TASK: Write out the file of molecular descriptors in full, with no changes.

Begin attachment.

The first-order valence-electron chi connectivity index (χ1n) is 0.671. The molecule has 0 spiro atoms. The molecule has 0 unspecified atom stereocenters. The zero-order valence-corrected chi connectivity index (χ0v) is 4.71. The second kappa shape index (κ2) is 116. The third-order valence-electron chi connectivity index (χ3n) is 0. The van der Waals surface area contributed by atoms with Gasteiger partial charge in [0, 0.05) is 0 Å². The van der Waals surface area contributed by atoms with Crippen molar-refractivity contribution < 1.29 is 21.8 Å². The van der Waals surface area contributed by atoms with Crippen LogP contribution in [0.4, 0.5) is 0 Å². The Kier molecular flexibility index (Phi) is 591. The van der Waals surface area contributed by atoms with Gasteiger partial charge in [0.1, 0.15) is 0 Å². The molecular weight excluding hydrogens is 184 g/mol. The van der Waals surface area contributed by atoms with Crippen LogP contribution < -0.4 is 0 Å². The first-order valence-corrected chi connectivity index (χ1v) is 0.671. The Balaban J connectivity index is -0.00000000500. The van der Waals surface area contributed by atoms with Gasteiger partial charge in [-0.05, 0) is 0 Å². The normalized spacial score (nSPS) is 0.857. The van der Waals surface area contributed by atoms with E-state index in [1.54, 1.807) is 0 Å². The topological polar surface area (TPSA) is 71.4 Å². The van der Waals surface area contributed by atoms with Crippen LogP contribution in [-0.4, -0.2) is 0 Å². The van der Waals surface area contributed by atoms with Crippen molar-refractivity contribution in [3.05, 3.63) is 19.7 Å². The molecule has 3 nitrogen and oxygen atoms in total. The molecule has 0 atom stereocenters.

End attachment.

The first-order valence-electron chi connectivity index (χ1n) is 0.671. The molecule has 0 spiro atoms. The molecule has 0 unspecified atom stereocenters. The zero-order valence-corrected chi connectivity index (χ0v) is 4.71. The second kappa shape index (κ2) is 116. The third-order valence-electron chi connectivity index (χ3n) is 0. The van der Waals surface area contributed by atoms with Gasteiger partial charge in [0, 0.05) is 0 Å². The van der Waals surface area contributed by atoms with Crippen molar-refractivity contribution < 1.29 is 21.8 Å². The van der Waals surface area contributed by atoms with Crippen LogP contribution in [0.4, 0.5) is 0 Å². The Kier molecular flexibility index (Phi) is 591. The van der Waals surface area contributed by atoms with Gasteiger partial charge in [0.1, 0.15) is 0 Å². The molecular weight excluding hydrogens is 184 g/mol. The van der Waals surface area contributed by atoms with Crippen LogP contribution < -0.4 is 0 Å². The first-order valence-corrected chi connectivity index (χ1v) is 0.671. The Balaban J connectivity index is -0.00000000500. The van der Waals surface area contributed by atoms with Gasteiger partial charge in [-0.05, 0) is 0 Å². The normalized spacial score (nSPS) is 0.857. The van der Waals surface area contributed by atoms with E-state index in [1.54, 1.807) is 0 Å². The topological polar surface area (TPSA) is 71.4 Å². The van der Waals surface area contributed by atoms with Crippen LogP contribution in [-0.4, -0.2) is 0 Å². The van der Waals surface area contributed by atoms with Crippen molar-refractivity contribution in [3.05, 3.63) is 19.7 Å². The molecule has 3 nitrogen and oxygen atoms in total. The molecule has 0 atom stereocenters.